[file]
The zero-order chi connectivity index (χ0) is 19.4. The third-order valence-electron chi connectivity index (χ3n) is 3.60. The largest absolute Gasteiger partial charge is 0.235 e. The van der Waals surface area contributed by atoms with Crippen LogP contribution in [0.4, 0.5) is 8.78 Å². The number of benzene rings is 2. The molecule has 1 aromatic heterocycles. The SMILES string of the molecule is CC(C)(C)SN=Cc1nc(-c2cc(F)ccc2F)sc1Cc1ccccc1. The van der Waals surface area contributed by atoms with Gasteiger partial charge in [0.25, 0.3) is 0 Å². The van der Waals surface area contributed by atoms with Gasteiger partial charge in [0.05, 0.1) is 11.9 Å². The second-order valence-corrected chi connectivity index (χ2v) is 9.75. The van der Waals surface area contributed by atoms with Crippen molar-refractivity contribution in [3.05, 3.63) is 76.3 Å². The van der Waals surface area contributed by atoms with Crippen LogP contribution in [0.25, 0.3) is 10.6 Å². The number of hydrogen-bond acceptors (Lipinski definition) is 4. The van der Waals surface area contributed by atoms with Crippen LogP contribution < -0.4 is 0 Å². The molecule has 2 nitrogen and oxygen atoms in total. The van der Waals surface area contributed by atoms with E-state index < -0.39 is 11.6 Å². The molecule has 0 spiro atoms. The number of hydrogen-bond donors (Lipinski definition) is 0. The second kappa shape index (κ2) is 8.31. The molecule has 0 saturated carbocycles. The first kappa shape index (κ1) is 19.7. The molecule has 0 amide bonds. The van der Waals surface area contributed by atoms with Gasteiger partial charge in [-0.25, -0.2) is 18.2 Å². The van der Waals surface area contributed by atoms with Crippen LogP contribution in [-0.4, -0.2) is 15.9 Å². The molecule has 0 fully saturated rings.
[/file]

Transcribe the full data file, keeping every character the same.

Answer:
The zero-order chi connectivity index (χ0) is 19.4. The third-order valence-electron chi connectivity index (χ3n) is 3.60. The largest absolute Gasteiger partial charge is 0.235 e. The van der Waals surface area contributed by atoms with Crippen LogP contribution in [0.4, 0.5) is 8.78 Å². The number of benzene rings is 2. The molecule has 1 aromatic heterocycles. The SMILES string of the molecule is CC(C)(C)SN=Cc1nc(-c2cc(F)ccc2F)sc1Cc1ccccc1. The van der Waals surface area contributed by atoms with Gasteiger partial charge in [0.25, 0.3) is 0 Å². The van der Waals surface area contributed by atoms with Gasteiger partial charge in [0.05, 0.1) is 11.9 Å². The second-order valence-corrected chi connectivity index (χ2v) is 9.75. The van der Waals surface area contributed by atoms with Crippen molar-refractivity contribution in [3.05, 3.63) is 76.3 Å². The van der Waals surface area contributed by atoms with Crippen LogP contribution in [0.25, 0.3) is 10.6 Å². The number of hydrogen-bond acceptors (Lipinski definition) is 4. The van der Waals surface area contributed by atoms with Crippen LogP contribution < -0.4 is 0 Å². The molecule has 2 nitrogen and oxygen atoms in total. The van der Waals surface area contributed by atoms with E-state index < -0.39 is 11.6 Å². The molecule has 0 spiro atoms. The number of hydrogen-bond donors (Lipinski definition) is 0. The second kappa shape index (κ2) is 8.31. The molecule has 0 saturated carbocycles. The first kappa shape index (κ1) is 19.7. The molecule has 0 amide bonds. The van der Waals surface area contributed by atoms with Gasteiger partial charge in [-0.25, -0.2) is 18.2 Å². The van der Waals surface area contributed by atoms with Crippen LogP contribution in [-0.4, -0.2) is 15.9 Å². The molecule has 0 fully saturated rings.